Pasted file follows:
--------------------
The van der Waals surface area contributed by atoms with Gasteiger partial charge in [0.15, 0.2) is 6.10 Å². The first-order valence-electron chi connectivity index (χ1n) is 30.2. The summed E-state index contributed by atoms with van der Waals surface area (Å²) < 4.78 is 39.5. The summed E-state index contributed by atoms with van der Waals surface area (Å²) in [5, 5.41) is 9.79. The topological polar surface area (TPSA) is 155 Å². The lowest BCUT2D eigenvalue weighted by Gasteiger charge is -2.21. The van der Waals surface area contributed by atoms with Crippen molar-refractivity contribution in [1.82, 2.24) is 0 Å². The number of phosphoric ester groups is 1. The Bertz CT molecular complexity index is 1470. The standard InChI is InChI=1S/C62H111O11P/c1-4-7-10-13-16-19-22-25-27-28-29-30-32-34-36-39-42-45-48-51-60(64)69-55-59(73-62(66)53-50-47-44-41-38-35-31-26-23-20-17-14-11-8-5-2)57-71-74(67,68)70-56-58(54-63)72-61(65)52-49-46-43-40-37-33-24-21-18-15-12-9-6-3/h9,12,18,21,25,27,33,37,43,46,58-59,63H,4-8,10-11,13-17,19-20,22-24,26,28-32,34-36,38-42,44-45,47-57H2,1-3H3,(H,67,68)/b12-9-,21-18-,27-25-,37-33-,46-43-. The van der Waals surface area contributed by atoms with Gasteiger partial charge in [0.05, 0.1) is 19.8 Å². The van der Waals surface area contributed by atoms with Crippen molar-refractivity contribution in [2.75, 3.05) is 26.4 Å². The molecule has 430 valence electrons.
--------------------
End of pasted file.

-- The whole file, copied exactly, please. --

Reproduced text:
The van der Waals surface area contributed by atoms with Gasteiger partial charge in [0.15, 0.2) is 6.10 Å². The first-order valence-electron chi connectivity index (χ1n) is 30.2. The summed E-state index contributed by atoms with van der Waals surface area (Å²) < 4.78 is 39.5. The summed E-state index contributed by atoms with van der Waals surface area (Å²) in [5, 5.41) is 9.79. The topological polar surface area (TPSA) is 155 Å². The lowest BCUT2D eigenvalue weighted by Gasteiger charge is -2.21. The van der Waals surface area contributed by atoms with Crippen molar-refractivity contribution in [1.82, 2.24) is 0 Å². The number of phosphoric ester groups is 1. The Bertz CT molecular complexity index is 1470. The standard InChI is InChI=1S/C62H111O11P/c1-4-7-10-13-16-19-22-25-27-28-29-30-32-34-36-39-42-45-48-51-60(64)69-55-59(73-62(66)53-50-47-44-41-38-35-31-26-23-20-17-14-11-8-5-2)57-71-74(67,68)70-56-58(54-63)72-61(65)52-49-46-43-40-37-33-24-21-18-15-12-9-6-3/h9,12,18,21,25,27,33,37,43,46,58-59,63H,4-8,10-11,13-17,19-20,22-24,26,28-32,34-36,38-42,44-45,47-57H2,1-3H3,(H,67,68)/b12-9-,21-18-,27-25-,37-33-,46-43-. The van der Waals surface area contributed by atoms with Gasteiger partial charge in [0.05, 0.1) is 19.8 Å². The van der Waals surface area contributed by atoms with Crippen molar-refractivity contribution in [2.75, 3.05) is 26.4 Å². The molecule has 430 valence electrons.